4 Best Practices for Admitting a New Partner to Your Accounting Firm

As senior partners in accounting firms retire, an opportunity arises to review and update the process used to bring new partners into the firm.  While simply replacing each partner as he or she retires is an option, firms that put some thought into the process stand to improve efficiency, productivity, and quality of service provided to clients.

The “best practices” for admitting new partners to an accounting firm include:

Know how many new partners you really need.

Many accounting firms are currently trying to support too many partners with too little revenue – which means the partners, must handle a great deal of work that can be performed by staff.  As partners retire, avoid the urge to simply “fill the gap” with a new equity partner.  Instead, seize the opportunity to evaluate the firm’s needs and identify ways to improve both leverage and client service.

Create a “partner-in-training” (PIT) program.

A partner-in-training (PIT) program focuses on identifying promising candidates for partnership and preparing them for the position.  Most PIT programs last for a year or two, during which the candidate is asked to participate in partner meetings, exposed to financial and other partner information, and given the tools to step into a leadership position in the firm.  In this way, the PIT program acts as specialized mentoring targeted toward creating effective new partners.  During the program, both the potential partner and the firm can evaluate whether partnership will work for both parties.

Diversify “partnership.”

In order to address the “too many partners” problem, many firms are creating a position known as the “non-equity” or “low-equity” partner.  These partners carry significant responsibility for serving clients and are recognized as partners outside the firm, but they do not bear the full burden of a full-equity partner.  Some non- or low-equity partners eventually become full partners, while others stay in the position indefinitely.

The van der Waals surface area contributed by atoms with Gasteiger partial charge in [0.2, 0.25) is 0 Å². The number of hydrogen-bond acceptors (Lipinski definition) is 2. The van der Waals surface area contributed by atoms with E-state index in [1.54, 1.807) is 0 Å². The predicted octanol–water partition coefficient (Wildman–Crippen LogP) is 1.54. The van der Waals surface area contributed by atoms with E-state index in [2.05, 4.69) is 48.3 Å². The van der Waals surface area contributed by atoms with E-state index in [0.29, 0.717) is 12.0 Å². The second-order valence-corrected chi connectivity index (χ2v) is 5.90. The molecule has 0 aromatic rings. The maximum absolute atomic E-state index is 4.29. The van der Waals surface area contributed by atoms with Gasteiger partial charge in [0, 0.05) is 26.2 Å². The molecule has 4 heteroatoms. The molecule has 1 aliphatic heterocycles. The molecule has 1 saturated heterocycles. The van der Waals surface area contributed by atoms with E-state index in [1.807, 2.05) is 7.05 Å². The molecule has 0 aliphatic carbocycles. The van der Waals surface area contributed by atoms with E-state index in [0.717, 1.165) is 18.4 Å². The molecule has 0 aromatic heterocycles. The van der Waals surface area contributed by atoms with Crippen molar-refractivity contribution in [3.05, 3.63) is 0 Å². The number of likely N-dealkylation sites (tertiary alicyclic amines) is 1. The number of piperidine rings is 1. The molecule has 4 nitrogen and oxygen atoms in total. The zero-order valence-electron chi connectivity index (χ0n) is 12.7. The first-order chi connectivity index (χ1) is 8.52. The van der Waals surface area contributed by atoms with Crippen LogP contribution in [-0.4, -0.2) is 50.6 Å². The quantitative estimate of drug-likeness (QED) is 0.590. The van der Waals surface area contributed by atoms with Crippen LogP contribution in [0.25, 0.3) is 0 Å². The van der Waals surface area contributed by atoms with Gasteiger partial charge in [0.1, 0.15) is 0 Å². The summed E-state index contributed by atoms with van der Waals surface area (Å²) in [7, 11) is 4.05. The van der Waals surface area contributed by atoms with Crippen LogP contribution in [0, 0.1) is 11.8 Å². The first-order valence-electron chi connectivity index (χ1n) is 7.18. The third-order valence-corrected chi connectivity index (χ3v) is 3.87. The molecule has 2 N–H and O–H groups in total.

Reevaluate buy-in.

Traditionally, new partner “buy in” valuations included a significant goodwill factor as well as a capital account total.  Today, however, capital transactions for partners are controlled by the firm’s partner agreements, and buy-in value is often based on the firm’s accrual basis balance sheet.  Goodwill is earned over time via a vesting process.  Whichever method your organization uses, partner retirement and replacement create an opportunity to determine whether the system really works for the firm.

The experienced staffing partners at Daley and Associates help financial firms throughout Boston and the Northeast find the right people. Contact us today to learn more.

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